The front door of a home is a prominent and important feature and can add significant value to the home. Doors can cost anywhere from a few hundred to a few thousand dollars and are often made from pricey, high quality wood. Damage caused to expensive doors during construction can also cost residential builders precious time for replacement or repair. Temporary door protection is a smart and cost-effective way for builders to decrease construction costs and ensure timely completion of a project. Without the need to waste time fixing damage that could have been prevented by using protection, builders can make a positive lasting impression on customers and increase referrals. The use of temporary door protection is a win-win for the customer as well as the builder.
Commercial building projects also benefit from using temporary door protection. Metal doors used in many commercial projects are dent-prone and scratch easily. The costs for a carpenter to repair a dented door with bondo or install a temporary hollow door add up quickly. Commercial projects often use hundreds if not thousands of doors making door protection extremely valuable. Doors in commercial and multi-family buildings often have automatic closing hardware that prevents many door protection devices from working; however there are several attachments that are both easy to use and effective.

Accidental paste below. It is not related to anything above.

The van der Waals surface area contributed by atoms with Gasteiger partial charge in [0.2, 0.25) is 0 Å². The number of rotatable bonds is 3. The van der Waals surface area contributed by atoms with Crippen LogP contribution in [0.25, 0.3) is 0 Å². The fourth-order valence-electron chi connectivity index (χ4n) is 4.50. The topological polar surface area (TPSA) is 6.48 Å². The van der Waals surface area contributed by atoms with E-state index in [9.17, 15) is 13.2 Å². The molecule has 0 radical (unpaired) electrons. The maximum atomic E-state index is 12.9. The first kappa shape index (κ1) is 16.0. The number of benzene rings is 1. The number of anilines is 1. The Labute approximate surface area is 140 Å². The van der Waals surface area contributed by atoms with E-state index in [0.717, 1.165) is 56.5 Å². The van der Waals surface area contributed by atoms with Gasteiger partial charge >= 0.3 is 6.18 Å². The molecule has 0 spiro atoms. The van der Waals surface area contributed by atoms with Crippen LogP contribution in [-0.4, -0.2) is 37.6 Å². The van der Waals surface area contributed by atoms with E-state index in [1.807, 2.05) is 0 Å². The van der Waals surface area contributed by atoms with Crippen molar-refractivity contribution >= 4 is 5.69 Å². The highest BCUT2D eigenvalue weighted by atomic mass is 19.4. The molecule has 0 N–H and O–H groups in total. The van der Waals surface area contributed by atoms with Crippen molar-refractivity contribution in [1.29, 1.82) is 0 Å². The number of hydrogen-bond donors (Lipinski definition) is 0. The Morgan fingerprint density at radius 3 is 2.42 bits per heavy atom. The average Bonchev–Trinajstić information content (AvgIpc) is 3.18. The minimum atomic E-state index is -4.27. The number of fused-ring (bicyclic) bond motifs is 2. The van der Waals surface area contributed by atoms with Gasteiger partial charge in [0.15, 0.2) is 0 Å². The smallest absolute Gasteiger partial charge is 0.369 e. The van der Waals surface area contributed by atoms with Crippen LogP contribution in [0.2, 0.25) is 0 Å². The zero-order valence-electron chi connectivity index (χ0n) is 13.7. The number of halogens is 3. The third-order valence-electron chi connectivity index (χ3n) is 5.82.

Door protection is most often comprised of fluted cardboard that attaches via tape, Velcro or elastic bands. Tape is the least expensive method of holding protection to the door; however, it often sticks to the door and leaves an adhesive residue which then must be cleaned. Tape attachments should never be used on doors made of wood as the risk of adhesive residue is greater and adhesive removal products damage wood. Velcro attachment methods such as those used for the Door Shield are the most expensive method to hold protection to the door and have a reputation for slipping significantly when the door is used. The thick, Velcro straps can also interfere with the function of the door by making door closure impossible. Rubber band attachments such as that used on DoorGuard hold the door protection to the door in the most secure fashion. The low profile of the bands also allows full function of the door. The one caveat of elastic bands is occasional breakage when stretched too far during the installation process.
Construction companies that build green or LEED-certified buildings also benefit since the majority of the door protection devices on the market are made from recycled materials and are completely reusable. Both the DoorGuard and Door Shield are made from 97-100% recycled cardboard and can be reused for several jobs. They can also be recycled themselves.
To learn more about the different types of temporary door protection and to determine which is best for your construction project, contact your local temporary surface protection supplier.